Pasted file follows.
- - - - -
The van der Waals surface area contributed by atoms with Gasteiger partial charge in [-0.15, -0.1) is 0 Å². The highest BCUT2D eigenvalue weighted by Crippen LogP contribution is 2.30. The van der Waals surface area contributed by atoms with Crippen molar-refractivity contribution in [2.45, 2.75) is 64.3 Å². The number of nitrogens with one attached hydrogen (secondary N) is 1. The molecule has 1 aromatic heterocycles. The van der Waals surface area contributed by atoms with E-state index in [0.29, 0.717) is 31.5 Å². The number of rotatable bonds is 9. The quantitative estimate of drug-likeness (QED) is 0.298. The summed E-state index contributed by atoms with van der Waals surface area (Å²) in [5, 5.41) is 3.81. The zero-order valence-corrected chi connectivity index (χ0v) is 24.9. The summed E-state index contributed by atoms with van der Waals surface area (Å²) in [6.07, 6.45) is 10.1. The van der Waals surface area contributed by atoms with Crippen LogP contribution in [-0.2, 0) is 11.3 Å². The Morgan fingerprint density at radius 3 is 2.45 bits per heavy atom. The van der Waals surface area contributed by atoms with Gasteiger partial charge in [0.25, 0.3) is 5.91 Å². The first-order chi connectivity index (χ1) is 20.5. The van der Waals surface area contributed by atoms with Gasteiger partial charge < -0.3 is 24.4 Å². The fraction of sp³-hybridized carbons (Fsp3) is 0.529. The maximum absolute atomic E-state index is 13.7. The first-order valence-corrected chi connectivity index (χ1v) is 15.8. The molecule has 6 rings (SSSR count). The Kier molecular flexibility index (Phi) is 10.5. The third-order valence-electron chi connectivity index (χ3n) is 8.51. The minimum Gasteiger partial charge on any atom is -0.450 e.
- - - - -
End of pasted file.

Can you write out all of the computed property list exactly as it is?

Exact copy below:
The van der Waals surface area contributed by atoms with Gasteiger partial charge in [-0.15, -0.1) is 0 Å². The highest BCUT2D eigenvalue weighted by Crippen LogP contribution is 2.30. The van der Waals surface area contributed by atoms with Crippen molar-refractivity contribution in [2.45, 2.75) is 64.3 Å². The number of nitrogens with one attached hydrogen (secondary N) is 1. The molecule has 1 aromatic heterocycles. The van der Waals surface area contributed by atoms with E-state index in [0.29, 0.717) is 31.5 Å². The number of rotatable bonds is 9. The quantitative estimate of drug-likeness (QED) is 0.298. The summed E-state index contributed by atoms with van der Waals surface area (Å²) in [5, 5.41) is 3.81. The zero-order valence-corrected chi connectivity index (χ0v) is 24.9. The summed E-state index contributed by atoms with van der Waals surface area (Å²) in [6.07, 6.45) is 10.1. The van der Waals surface area contributed by atoms with Crippen LogP contribution in [-0.2, 0) is 11.3 Å². The Morgan fingerprint density at radius 3 is 2.45 bits per heavy atom. The van der Waals surface area contributed by atoms with Gasteiger partial charge in [0.25, 0.3) is 5.91 Å². The first-order chi connectivity index (χ1) is 20.5. The van der Waals surface area contributed by atoms with Gasteiger partial charge < -0.3 is 24.4 Å². The fraction of sp³-hybridized carbons (Fsp3) is 0.529. The maximum absolute atomic E-state index is 13.7. The first-order valence-corrected chi connectivity index (χ1v) is 15.8. The molecule has 6 rings (SSSR count). The Kier molecular flexibility index (Phi) is 10.5. The third-order valence-electron chi connectivity index (χ3n) is 8.51. The minimum Gasteiger partial charge on any atom is -0.450 e.